Home » David Farland, Fiction Fundamentals, Writing Advice » Three Rules of the Crying Game

Three Rules of the Crying Game

7 March 2013

From NYT best-selling author and former writing professor, Dave Farland:

Recently I wrote about the importance of creating powerful emotions in stories, but with that comes a caution: don’t get maudlin. Here are a couple of rules.

1) Protagonists don’t cry. If your protagonist does cry, then it frees the audience so that they don’t have to. Hence, if you’re trying to draw genuine tears from a reader, your characters shouldn’t be crying.

2) Let the emotion come naturally. Many authors will begin to fall into “purple prose” when they want to elicit emotion, and so they write in heightened, flowery images. Don’t. If you say something like, “In that moment, his love for her erupted like crocuses, touched by the sun after a long winter,” you’re working too hard.

Nor do you need to talk about an emotion that a scene elicits in the protagonist. In fact, be wary about even naming an emotion. For example, your protagonist sees a dead body, and you want to have her reel away in horror. So your first impulse might be to say, “She gagged and reeled away in horror.” But all you have to do is create the dead body—using sight, smell, touch—and then have her reel away. We shouldn’t need the words “in horror.”

So simply create the scene as completely as you can and let the emotion arise naturally from the incident.

Link to the rest at David Farland

David Farland, Fiction Fundamentals, Writing Advice

23 Comments to “Three Rules of the Crying Game”

  1. Very good advice. I was guilty of the “purple prose” early on in my career, but soon realised that I wasn’t doing a very good job if I had to wax lyrical to guide the reader on what to feel.

  2. I like the 2nd and the 3rd one (let the reader pace). I think the third one especially is brilliant.

    But I’m afraid I don’t agree with the first one. I think that the protagonist should cry when it’s appropriate, so that the writing rings true. I also think a great writer can have the reader crying along with the protag.

    Example: Jo cried buckets when (spoiler, spoiler, spoiler)……her sister died, but so did I.

    As a mental health pro, I’ll also say that crying is a wonderful git – it’s incredibly healthy and healing – as well as natural, and it’s important that crying not be shown as a bad thing, while stoicism be seen as heroic. That’s not actually emotionally healthy.

    I know that men in this culture are intensely pressured not to cry. It’s the worst of all the gender oppressions done to men; it’s a terrible thing to take crying away from any human being, especially young boys. My heart goes out to men on this issue. And I can’t help but wonder if male writers may be more likely to have their protags be stoic than a female writer might be, because women are allowed to cry in our culture. That’s not a critique, more a thought about the topic.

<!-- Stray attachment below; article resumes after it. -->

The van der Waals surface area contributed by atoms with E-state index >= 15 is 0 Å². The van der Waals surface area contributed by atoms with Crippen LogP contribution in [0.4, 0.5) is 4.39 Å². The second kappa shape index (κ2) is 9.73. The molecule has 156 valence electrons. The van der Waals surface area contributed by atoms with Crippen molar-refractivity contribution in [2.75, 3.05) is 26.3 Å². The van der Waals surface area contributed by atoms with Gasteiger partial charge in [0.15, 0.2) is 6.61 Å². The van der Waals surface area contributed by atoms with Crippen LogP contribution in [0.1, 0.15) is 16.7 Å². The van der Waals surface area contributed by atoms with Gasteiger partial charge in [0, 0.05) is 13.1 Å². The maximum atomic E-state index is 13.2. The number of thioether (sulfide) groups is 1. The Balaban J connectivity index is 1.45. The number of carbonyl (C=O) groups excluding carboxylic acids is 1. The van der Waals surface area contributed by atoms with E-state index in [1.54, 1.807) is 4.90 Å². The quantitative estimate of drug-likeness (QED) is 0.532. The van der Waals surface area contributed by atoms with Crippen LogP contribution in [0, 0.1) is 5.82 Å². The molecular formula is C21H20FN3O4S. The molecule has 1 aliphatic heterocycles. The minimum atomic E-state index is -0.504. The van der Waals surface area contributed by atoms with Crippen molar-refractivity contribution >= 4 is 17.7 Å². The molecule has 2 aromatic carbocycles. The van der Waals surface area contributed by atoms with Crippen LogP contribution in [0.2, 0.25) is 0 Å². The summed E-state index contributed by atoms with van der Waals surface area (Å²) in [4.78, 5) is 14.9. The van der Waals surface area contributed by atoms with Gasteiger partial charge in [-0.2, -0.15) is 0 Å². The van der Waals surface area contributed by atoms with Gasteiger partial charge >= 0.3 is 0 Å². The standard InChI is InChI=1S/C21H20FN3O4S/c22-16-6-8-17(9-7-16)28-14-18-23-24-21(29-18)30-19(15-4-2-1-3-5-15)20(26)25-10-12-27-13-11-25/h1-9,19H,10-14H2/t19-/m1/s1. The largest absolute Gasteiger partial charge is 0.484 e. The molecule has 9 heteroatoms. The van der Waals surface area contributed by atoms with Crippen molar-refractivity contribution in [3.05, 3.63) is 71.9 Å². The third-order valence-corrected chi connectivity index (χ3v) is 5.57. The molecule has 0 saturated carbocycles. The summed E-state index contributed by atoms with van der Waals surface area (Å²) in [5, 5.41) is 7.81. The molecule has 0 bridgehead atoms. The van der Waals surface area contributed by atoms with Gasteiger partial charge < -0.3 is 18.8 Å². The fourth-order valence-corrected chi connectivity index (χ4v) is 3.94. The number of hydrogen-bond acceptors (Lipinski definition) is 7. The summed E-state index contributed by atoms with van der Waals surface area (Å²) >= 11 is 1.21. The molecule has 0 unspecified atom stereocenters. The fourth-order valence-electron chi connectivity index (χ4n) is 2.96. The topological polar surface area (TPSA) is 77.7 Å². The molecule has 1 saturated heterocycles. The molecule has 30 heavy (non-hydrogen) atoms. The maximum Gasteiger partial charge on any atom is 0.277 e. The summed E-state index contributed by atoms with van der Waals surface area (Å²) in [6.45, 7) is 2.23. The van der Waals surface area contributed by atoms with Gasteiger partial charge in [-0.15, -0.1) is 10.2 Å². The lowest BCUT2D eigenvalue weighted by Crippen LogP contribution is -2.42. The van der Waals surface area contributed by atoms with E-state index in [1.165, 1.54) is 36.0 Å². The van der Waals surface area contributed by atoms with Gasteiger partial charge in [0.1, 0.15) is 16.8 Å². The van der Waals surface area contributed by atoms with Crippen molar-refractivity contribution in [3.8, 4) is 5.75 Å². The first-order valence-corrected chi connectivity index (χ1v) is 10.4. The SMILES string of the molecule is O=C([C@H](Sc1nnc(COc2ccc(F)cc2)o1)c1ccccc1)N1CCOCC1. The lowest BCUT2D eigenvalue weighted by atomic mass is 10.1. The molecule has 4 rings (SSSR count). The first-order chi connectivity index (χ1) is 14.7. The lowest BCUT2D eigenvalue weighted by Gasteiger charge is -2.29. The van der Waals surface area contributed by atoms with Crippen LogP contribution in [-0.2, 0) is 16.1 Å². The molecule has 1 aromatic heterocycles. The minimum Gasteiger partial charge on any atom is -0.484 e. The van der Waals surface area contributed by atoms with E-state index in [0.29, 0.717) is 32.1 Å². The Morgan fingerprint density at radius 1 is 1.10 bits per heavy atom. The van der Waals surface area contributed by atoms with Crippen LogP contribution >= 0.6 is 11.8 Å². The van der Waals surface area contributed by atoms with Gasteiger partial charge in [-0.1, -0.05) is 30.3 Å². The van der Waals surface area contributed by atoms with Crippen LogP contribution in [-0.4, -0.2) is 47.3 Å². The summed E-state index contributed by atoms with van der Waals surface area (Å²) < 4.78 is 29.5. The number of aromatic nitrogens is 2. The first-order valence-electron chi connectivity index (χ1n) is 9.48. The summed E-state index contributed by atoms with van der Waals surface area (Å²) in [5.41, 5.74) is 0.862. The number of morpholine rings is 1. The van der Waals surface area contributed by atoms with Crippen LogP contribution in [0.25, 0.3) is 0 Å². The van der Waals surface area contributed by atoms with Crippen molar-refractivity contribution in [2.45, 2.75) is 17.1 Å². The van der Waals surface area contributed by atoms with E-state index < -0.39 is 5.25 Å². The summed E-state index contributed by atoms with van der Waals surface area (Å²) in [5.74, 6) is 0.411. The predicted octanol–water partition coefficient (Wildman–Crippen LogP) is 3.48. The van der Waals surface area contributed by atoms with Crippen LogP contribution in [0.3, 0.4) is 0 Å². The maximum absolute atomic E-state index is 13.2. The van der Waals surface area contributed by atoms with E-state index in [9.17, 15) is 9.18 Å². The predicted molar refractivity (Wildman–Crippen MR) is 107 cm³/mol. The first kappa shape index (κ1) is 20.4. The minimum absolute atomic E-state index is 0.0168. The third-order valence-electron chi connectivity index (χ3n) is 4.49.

• Add me to the party of people who disagree with #1. I don’t really have a problem with my male protags showing emotion. Mostly it’s rage, but even my resident zombie-killer has shed a few tears.

      Then again, I know that several reviewers cried during the climax of ORPHEUS, but there were no tears involved (that I can recall). That **** was just wicked sad. I misted up writing it.

    • I disagree with point 1, too. And while I like Dave Farland and his writing tips, I remember that he advised against having characters cry before and used the example of a small boy who was not allowed to cry because cowboys don’t cry or some such crap. So I suspect that Dave Farland got a big dose of “boys don’t cry” conditioning as a kid and it still affects him.

      Though it can be interesting to put characters who believe that “real men don’t cry” through an emotional wringer until they finally do break down.

  3. I think tears in the right place are capable of eliciting tremendous emotion in a reader. It’s all down to the story, the style, the voice, what the reader knows of the character, and the skill with which the scene is written. Tears that come after all the brave suppression of tears, when all defenses have fallen, are the most powerful of all, IMO.

  4. I’m trying to imagine scenes like these being better if the characters had remained stoic and not cried…and I’m just not seeing it:


    I’ve been in movies where an emotional scene culminated with a main character suddenly crying – and there was a simultaneous response from members in the audience in a collective choked snuffle.

    I suppose if a character is prone to weep at the drop of a hat, that might be something to be cautious with. And still, one who comes to mind who wept a lot (and did so effectively) was Lestat from Anne Rice’s “The Vampire Lestat” – he was an emotional character from page one, and honest at expressing his emotions. It worked well for him and the story.

    I just find it a little strange that a reader would invest emotionally in a character (especially a protagonist) and yet when things reach a breaking point, the character maintains their composure which is somehow supposed to free up the reader to cry on the character’s behalf.

    To me, that almost rings as unauthentic.

    As a reader, I’d probably wonder why the character did *not* respond emotionally and it would impact my connection with the character.

    • To be fair, movies work differently from written fiction. In a movie, you can see the character crying, and most people will have a visceral reaction to that: they will either be moved to sympathy (and possibly cry themselves), or they will feel that they are being manipulated by crocodile tears (and hate the crying character for being manipulative). A good film — that is, good writing, acting, and directing — will always make sure to present any given bout of tears in one light or the other, so that the audience will have the correct kind of reaction.

      In fiction, you have only the author’s description of a character crying, mediated through language. This is inherently less moving, and more likely to seem manipulative. No matter how well it is done, there is always the fatal possibility that it will be perceived as manipulation, after which the author has lost access to the reader’s emotions. This is why Oscar Wilde was able to say, ‘It takes a heart of stone to read the death of Little Nell without laughing.’ A much trickier game for a writer to play and win.

  5. I agree and disagree with 1. The protagonist shouldn’t cry easily or most of the time, but when they finally do break down in tears after long auffering, that’s some powerful stuff.